Jack Balkin (The Laws of Change) and Richard Rutt (Zhouyi) both explain the distinction between two kinds of oracle: impetrative and oblative. Since they give subtly different definitions, I’ll content myself with sharing what I’ve understood from them both.
An oblative oracle is one that’s given to you: an omen or synchronicity, such as a visiting crow, or significant bumper sticker or fragment of conversation, or an eloquent dream. It can show up at any time and for anyone who’s prepared to notice it.
An impetrative oracle is one you ask for, and where your action creates the sign you are seeking. If you crack tortoise shells, shuffle cards, toss coins or count yarrow stalks, you’re both asking for a sign and bringing it into being. Rutt calls it ‘inducing artificial signs that can be read as portents.’ Inducing and interpreting these signs would be the job of a diviner.
So you ask your question, and you take action to reveal your answer – or, you could say, to create your answer, to bring it into being at this time and place. Sometimes, this is exactly the right thing to do. Something moves you to ask, and when you do so it feels as though the universe breathes a sigh of relief: ah, at last she’s listening! A broken connection is mended; spirit has a voice and language to speak in, and meaning and message flow naturally.
But what if it isn’t time for that answer to come into being?
I don’t mean those times when we ask, don’t understand or just don’t like the answer, and keep right on asking. It’s certainly true that this can lead to more and more ‘noise in the signal’, as the questions asked wander ever further away from the real present moment. But a single, wholly realistic and reasonable question, well-formed, not containing any hidden assumptions to divorce it from reality – a question where you’re visibly ‘doing it right’ in every particular – can still be out of harmony with the time. In a timely question, you’re stepping into the centre (of yourself, of the moment) to ask; in an untimely one, you’re stepping out.
Of course, it will still look as though you have an answer: there are lines, they make a hexagram. Sometimes that’ll be hexagram 4, or 29. Sometimes it’ll be virtually impenetrable, and sometimes (personal experience!) it’ll be brutally rude.
I’ve been thinking about this because, after a series of overwhelmingly timely readings, I’ve reached a stage where most of what I want to know now – like where I’m headed and what it’ll be like when I get there – is not timely. Or possibly just ‘wanting to know’ is untimely. I’d love to know where I am and where I’m going, and whether I’m doing it right; I have a badly inflamed case of ‘shoulditis’, in fact, which I’m treating with repeated applications of sitting meditation and meandering cycle rides in the autumn sun.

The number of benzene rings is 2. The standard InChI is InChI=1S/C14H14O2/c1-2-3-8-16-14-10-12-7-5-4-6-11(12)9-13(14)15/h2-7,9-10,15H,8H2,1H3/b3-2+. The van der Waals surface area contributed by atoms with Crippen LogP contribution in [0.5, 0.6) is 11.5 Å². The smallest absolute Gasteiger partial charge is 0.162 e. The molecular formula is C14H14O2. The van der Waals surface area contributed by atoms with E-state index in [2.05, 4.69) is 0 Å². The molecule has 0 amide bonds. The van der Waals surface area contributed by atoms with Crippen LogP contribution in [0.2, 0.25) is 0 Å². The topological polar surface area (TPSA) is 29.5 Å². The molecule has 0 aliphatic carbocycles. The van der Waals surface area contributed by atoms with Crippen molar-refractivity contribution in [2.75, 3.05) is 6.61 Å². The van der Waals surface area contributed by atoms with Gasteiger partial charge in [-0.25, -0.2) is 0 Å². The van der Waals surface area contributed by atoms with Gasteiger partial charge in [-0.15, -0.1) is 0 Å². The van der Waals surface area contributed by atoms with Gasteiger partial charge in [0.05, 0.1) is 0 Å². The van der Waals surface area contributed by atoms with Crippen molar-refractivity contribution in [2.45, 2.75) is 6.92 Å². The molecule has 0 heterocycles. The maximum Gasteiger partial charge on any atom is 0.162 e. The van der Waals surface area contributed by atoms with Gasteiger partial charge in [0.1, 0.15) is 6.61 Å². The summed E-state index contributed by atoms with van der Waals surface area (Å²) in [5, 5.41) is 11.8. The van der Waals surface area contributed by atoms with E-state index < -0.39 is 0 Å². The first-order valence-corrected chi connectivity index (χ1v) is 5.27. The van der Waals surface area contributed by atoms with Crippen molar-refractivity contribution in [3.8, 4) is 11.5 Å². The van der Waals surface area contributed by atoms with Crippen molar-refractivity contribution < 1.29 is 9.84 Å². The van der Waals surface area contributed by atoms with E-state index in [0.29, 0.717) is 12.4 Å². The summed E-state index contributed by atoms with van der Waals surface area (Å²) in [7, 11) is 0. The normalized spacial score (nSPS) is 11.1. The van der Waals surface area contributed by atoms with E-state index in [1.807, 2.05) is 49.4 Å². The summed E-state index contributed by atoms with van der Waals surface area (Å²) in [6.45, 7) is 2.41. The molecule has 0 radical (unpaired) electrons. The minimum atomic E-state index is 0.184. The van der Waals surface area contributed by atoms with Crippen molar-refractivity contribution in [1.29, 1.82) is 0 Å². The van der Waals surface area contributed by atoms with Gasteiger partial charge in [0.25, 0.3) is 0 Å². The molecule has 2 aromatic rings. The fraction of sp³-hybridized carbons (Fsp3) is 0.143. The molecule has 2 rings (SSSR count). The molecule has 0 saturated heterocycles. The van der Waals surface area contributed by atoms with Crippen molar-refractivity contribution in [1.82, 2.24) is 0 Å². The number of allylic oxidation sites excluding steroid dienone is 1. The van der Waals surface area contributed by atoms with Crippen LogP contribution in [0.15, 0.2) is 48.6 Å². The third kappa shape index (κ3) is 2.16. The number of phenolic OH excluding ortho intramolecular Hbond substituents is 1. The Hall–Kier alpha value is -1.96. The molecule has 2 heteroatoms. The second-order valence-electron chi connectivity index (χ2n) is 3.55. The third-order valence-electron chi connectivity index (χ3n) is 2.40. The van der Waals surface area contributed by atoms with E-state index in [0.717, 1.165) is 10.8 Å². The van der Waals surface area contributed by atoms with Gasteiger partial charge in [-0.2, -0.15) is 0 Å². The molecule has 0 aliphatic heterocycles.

I asked Yi about the wisdom of continuing the conversation and about taking a ‘reading holiday’. It described continuing with readings as 61.1.6 changing to 29. Inner Truth Repeating the Chasms (also learning them, or so I’d hope).
‘Guided, good fortune.
There is another, no peace.’
If I think there’s something I need to be doing besides just being guided – like knowing where I’m headed, being sure I’m doing it right, etc, etc… – then ‘no peace’. That’s certainly true.
‘Cockcrow rises to heaven.
To quote my own commentary, which turns out to mean more than I thought it did (it’s disturbing when that happens):
The cockerel’s crowing rises to heaven; the cockerel does not, nor does his crowing cause the sun to rise. You are making noises you cannot match in reality. This has left inner truth behind: instead of trusting, you demand a response, trying to force a connection and define how things shall be. But there are limits to the changes you can create with your words. When you are overreaching yourself, persevering in your agenda will not help, and is likely to damage relationships.
Limits to the ‘changes’ I can create with my words, indeed…
How to navigate round this one and avoid becoming like the cockerel? Ah look… here’s another answer I can’t conjure into being by asking the question. It probably helps to keep the whole process as simple and open as possible: to wait for that inner nudge that there’s something you need to know, and then asking, ‘What do I need to understand about x?’ – or even just ‘What do I need to understand?’